Globe Link News, The Girlie Show, plus of course Sports Night and Studio 60 were all fictional shows we saw only from the production point of view. I’ve just finished Studio 60 and while I enjoyed it, the fictional show jarred horribly because whilst it was supposed be be funny and incisive satire it was just staggering awful, I’d never have watched it. In Drop the Dead Donkey/em>, on the other hand, we famously never saw more of Globe Link News than the presenters’ “good evening” in the credits.
Echo Beach is the show produced by the characters in ITV’s new comedy Moving Wallpaper with the twist that ITV have actually produced it. Unlike Studio 60 it’s meant to be rubbish, but in contrast it is brilliant. Doing 12 weeks of a show that’s supposed to be a ratings grabber and yet has to be distinguished by its rubbishness is a pretty tough undertaking, but it is very, very funny. Based squarely on the Home and Away surf and sunshine model, but set in Cornwall (that still has me giggling each time I see the credit sequence) the show is successful because takes itself seriously. Shows like Home and Away or Neighbours can be hilarious when they have their moments (though it’s rarely worth wading through the hours of dross to find those) but Echo Beach is strewn with alienation devices sown in Moving Wallpaper (an excellent British 30 Rock that would stand on its own, but wouldn’t be a fun). Echo Beach is perfectly cast: Jason Donovan and Martine McCutcheon play it totally straight (even though they have cameos in the parent show). The sun always shines in Echo Beach Cornwall, the soundtrack is stuffed with britpop and there are helicopter shots of coast line and glamourous houses. Whether it will sustain it for twelve episodes I’m not sure, but four in it’s still going strong (last week was dull but this weeks back to form).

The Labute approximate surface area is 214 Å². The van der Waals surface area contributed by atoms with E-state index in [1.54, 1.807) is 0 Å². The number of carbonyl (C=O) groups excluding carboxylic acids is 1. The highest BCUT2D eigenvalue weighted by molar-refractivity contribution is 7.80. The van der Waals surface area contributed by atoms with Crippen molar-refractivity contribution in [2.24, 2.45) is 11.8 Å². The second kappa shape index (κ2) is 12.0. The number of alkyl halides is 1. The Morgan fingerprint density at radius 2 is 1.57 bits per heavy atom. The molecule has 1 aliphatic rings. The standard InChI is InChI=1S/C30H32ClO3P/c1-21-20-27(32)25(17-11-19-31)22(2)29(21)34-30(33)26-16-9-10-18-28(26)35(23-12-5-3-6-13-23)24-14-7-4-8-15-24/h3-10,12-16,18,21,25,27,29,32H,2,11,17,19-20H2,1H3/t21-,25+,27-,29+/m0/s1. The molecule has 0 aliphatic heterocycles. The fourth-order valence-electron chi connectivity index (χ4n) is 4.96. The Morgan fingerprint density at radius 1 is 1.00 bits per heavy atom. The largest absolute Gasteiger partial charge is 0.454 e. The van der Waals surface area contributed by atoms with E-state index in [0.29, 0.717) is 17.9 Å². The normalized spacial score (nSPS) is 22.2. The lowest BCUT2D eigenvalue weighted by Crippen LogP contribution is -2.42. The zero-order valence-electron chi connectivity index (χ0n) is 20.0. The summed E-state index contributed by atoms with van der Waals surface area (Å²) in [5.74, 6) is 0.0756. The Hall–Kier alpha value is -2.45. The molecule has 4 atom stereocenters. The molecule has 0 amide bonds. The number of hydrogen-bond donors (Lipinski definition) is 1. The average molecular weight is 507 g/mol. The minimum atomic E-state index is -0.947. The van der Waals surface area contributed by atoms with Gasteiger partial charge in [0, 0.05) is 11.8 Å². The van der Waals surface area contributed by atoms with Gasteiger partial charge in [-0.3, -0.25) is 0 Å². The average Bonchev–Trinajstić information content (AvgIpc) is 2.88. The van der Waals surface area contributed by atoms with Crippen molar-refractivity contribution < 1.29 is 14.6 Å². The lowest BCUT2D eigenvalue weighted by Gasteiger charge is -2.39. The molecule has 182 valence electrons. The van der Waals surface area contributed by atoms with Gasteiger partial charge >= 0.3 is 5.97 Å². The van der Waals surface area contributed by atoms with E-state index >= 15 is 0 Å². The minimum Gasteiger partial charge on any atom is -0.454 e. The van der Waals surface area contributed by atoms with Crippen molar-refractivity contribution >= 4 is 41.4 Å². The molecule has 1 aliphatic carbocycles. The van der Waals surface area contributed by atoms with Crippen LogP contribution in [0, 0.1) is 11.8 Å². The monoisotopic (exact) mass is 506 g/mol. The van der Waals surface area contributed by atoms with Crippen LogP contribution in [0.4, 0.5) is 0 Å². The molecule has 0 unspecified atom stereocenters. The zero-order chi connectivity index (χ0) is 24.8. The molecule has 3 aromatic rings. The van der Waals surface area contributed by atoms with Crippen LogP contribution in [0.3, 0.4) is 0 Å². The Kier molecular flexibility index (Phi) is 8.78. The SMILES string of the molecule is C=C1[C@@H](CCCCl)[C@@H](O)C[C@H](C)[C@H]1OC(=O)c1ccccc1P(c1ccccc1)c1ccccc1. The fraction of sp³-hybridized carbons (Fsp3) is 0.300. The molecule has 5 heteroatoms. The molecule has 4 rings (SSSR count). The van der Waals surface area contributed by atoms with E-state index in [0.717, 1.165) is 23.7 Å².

The Guardian don’t seem to be able to make their mind up whether or not it’s succeeding (Gareth McLean hedged his bets when it started). Today’s Guide suggested it’s not doing well in the ratings, but Guardian Media says it’s doing great. I’m surprised less by the fact that funny, intelligent, innovative programming should do well on ITV than that it appeared there in the first place. In episode one of Echo Beach a sacked writer is seen headbutting a picture of Michael Grade. I’m no fan of his either, but like Jason and Martine, it would appear he has a sense of humour.